• Route 73 Hiker Shuttle: Runs from 7 a.m. to 7 p.m. on Saturdays, Sundays, and holiday Mondays through Columbus Day from Marcy Field in the town of Keene to the Rooster Comb, Giant Mountain Ridge Trail, and Roaring Brook Falls trailheads. The shuttle is free and available on a first come, first serve basis. Masks are required. Only certified service animals are permitted. Check the map and schedule.
  • August Thru-Hike Shuttle: Provides riders an opportunity to thru-hike the High Peaks Wilderness. The shuttle departs at 2 p.m. on August 8 and 15 from the Frontier Town Gateway in North Hudson and drops off at the Adirondak Loj in North. The shuttle picks up participating riders from the Tahawus Upper Works trailhead at 2 p.m. daily on the following Tuesdays, Wednesdays, and Thursdays, returning riders to the Frontier Town Gateway. The shuttle accommodates up to 20 people and pre-registration is required. Dogs are not permitted on the shuttle and masks are required.
  • October Foliage Shuttle: Runs from 7 a.m. to 7 p.m. on Oct. 1 and 2 and again over Indigenous Peoples’/Columbus Day weekend on Oct. 8, 9, and 10. The shuttle departs from the Frontier Town Gateway, dropping off and picking up at the Giant Mountain, Roaring Brook Falls, and Rooster Comb trailheads and the Marcy Field Parking Area. Seating is available on a first-come first-served basis. Dogs are not permitted and masks are required.
  • Garden Shuttle: The Town of Keene shuttle from Marcy Field to the Garden Trailhead operates Saturdays and Sundays from 7 a.m. to 7 p.m.

Check the Weather: Check the forecast for your destination and pack and plan accordingly. Check the National Weather Service Northern Adirondacks and Southern Adirondacks Mountain Point Forecasts for select summit forecasts. Check both daytime and nighttime temperatures and remember that temperatures will drop as you gain elevation.

Fire Danger: As of 08/011, fire danger is moderate in the Adirondacks. Check the fire rating map.

Water Conditions: Water levels throughout the Adirondack region are mostly average for this time of year depending on the region. Check the USGS Current Water Data for New York for stream flow of selected waters. Personal Flotation Devices (PFDs aka lifejackets) are strongly recommended.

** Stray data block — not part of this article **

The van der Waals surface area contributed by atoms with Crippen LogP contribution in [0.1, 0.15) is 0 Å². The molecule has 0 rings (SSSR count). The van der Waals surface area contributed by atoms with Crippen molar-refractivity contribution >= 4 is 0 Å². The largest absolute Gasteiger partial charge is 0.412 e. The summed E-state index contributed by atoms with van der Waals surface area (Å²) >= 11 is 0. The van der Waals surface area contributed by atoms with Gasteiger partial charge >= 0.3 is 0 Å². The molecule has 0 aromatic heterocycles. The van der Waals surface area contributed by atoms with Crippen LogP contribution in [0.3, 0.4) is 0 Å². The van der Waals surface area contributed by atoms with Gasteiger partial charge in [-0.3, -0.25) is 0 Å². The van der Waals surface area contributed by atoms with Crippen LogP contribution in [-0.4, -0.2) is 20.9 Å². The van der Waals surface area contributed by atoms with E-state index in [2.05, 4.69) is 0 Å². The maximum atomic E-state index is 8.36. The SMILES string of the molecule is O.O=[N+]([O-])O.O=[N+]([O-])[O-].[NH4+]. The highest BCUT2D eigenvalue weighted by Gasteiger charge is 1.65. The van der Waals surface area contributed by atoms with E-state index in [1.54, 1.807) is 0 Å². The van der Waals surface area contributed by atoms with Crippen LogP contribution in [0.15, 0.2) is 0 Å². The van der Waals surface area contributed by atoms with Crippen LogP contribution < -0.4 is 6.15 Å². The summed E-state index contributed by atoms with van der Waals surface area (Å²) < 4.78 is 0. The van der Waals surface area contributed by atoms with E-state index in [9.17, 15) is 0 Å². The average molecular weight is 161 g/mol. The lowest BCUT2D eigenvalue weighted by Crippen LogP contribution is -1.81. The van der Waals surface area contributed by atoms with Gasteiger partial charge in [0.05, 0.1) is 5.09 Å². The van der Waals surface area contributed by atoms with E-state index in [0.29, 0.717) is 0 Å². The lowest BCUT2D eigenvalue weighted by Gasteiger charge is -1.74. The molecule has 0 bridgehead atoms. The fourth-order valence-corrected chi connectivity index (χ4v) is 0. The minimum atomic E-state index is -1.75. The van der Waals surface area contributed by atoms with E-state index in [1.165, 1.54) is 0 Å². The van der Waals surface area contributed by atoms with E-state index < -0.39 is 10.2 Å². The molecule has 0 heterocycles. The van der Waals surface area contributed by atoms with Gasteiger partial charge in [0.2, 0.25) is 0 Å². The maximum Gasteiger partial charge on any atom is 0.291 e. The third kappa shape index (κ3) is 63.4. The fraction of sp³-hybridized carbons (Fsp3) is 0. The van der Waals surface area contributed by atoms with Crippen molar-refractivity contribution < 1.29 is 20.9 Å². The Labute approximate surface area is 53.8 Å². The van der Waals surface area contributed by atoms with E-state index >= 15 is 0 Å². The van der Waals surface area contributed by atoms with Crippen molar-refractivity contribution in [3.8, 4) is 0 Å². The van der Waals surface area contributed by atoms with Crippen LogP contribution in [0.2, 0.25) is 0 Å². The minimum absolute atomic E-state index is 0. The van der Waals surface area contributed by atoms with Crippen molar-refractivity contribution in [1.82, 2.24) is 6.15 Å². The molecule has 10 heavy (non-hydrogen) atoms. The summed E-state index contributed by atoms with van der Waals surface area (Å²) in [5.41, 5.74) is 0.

Hiking with Dogs: Dogs hiking in warm temperatures are at risk of experiencing heat exhaustion and death. If your dog does collapse, quickly move to create shade for the dog and cool their feet and stomach – this is the most effective way to help an overheated dog. The best way to protect your pet is to leave them at home.

Ticks: Wear light-colored clothing with a tight weave to spot ticks easily. Wear enclosed shoes, long pants and a long-sleeved shirt. Tuck pant legs into socks or boots and shirt into pants. Check clothes and any exposed skin frequently for ticks while outdoors. Consider using insect repellent. Stay on cleared, well-traveled trails and walk in the center of trails. Avoid dense woods and bushy areas. Additional tips for tick prevention.

Bear Canisters Required: NYSDEC requires the use of bear-resistant canisters by overnight users in the Eastern High Peaks Wilderness between April 1 and November 30. NYSDEC encourages campers to use bear-resistant canisters throughout the Adirondack backcountry. Bear canisters should be used to store all food, food garbage, toiletries, and other items with a scent. Canisters should be stored a minimum of 100ft from tents, lean-tos and cooking sites and kept closed whenever they are not being accessed. Learn more about bear canisters and avoiding human-bear conflicts.

Adirondack Mountain Reserve: Parking reservations will be required May 1 through Oct. 31 for single-day and overnight access to the parking lot, trailheads, and trails located on the privately owned, 7,000-acre AMR property in the town of Keene in the High Peaks region. For a list of frequently asked questions and to register, visit AMR’s website.